Researchers have struggled to find the right approach to regeneration. Cell transplants have been tried, but the cells don’t engraft well long term and haven’t shown efficacy. Gene therapy to spur regeneration has been tested in animals, but dosage is hard to control and there’s a risk of genes going where they shouldn’t, causing tumors and other problems. Protein drugs have been tried, but they have short half-lives, being degraded or eliminated by the body before they can do much good. They are also hard to target to the heart.

A more recent approach to cardiac regeneration is to stimulate the body itself—and, specifically, progenitor cells— to repair the heart from within. Full story »

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A confocal micrograph of a mouse adrenal gland. The green stripes radiating from the outer region containing the zona glomerulosa (zG) to the inner region containing the zona fasiculata (zF) provide evidence for direct lineage conversion of these two differentiated cell types.

In this mouse adrenal gland, the green stripes radiating from the outer region containing the zona glomerulosa (zG) to the inner region containing the zona fasiculata (zF) provide evidence for direct lineage conversion of these two cell types.

In 2006, Shinya Yamanaka, MD, PhD, discovered a way to reprogram mature skin cells back to a stem cell state so they can be converted into any cell type a scientist is interested in studying. That work earned him last year’s Nobel Prize in Physiology or Medicine.

Yamanaka’s discovery raised the tantalizing question of whether similar reprogramming ever occurs in nature. In fact, it does, discovered David Breault, MD, PhD, an endocrinologist at Boston Children’s Hospital and a member of the Harvard Stem Cell Institute. In the journal Developmental Cell, Breault recently showed that the adrenal gland uses cellular reprogramming (called lineage conversion) for daily maintenance and to repair itself after injury.

“This is going to be important for how we think of tissue maintenance and regeneration,” Breault says. Full story »

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Although stem cells have the potential to differentiate into any type, they often prefer a particular route (Flickr/Jonathan Billinger)

Although stem cells have the potential to differentiate into any type, they often prefer a particular route. Could scientists take advantage of that? (Flickr/Jonathan Billinger)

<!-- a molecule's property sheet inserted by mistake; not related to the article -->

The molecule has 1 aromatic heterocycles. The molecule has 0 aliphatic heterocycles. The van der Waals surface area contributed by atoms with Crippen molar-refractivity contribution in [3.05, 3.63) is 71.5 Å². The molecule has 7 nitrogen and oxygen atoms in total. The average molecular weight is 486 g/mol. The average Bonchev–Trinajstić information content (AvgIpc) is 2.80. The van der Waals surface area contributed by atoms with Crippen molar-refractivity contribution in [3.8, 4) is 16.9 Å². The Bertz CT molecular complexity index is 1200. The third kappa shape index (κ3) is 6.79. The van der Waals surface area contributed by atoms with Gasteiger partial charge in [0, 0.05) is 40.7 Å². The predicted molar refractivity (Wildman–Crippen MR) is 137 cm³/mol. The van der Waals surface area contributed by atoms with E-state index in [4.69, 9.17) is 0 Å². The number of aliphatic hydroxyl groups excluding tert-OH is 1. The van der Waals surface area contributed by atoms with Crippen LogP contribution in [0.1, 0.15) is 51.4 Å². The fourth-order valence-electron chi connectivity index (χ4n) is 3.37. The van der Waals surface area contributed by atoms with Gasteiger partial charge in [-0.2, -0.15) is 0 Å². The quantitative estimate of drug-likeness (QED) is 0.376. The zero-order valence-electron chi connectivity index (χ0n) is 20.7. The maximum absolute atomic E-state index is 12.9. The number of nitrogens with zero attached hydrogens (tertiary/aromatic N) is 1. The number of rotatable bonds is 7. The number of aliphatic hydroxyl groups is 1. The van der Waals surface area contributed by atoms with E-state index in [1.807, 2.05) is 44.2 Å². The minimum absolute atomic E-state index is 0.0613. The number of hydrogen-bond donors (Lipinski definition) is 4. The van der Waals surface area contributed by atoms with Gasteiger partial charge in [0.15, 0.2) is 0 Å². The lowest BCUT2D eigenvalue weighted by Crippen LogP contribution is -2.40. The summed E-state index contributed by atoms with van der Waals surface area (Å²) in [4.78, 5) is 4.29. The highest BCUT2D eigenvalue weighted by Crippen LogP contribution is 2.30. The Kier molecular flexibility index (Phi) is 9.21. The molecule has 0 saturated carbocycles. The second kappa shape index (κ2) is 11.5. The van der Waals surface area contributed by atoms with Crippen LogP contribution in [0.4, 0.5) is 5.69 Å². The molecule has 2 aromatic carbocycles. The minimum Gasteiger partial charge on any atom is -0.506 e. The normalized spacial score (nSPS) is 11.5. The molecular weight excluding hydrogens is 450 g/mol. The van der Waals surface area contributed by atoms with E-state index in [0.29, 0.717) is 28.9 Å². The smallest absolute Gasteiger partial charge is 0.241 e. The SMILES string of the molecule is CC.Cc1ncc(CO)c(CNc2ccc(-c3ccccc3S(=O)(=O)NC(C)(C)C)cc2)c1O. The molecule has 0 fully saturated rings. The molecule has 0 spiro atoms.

Some people are born football players, others are made for basketball: Yi Zhang, PhD, reaches often for this metaphor as he explains his research with stem cell differentiation, recently published in Stem Cell Reports.

Stem cells are well-known for their ability to differentiate, or transform, into different types of cells. Two types of stem cells—embryonic stem cells and induced pluripotent stem cells—are able to ultimately change into any human cell. But that doesn’t mean all stem cells in these groups are equal: They have certain molecular features that bias them toward transforming into particular cell types. The ability to predict a stem cell’s differentiation bias would enable scientists to select a specific embryonic or induced pluripotent cell line to create cells for different applications—like grooming some youth athletes for football, others for basketball.

Zhang’s lab has identified a gene that acts as a powerful biomarker—physical or chemical characteristic whose appearance heralds a particular process—predicting a pluripotent stem cell’s tendency to differentiate into endoderm, cells on the inner layer of an embryo that become lung, digestive tract, pancreas and liver cells. It could be the first of a family of genetic biomarkers that guide scientists trying to create different cells and tissues for regenerative medicine. Full story »

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Lin28, a known player in cancer, is hard to suppress with drugs. But two related enzymes present highly druggable targets. (Emw/Wikimedia Commons)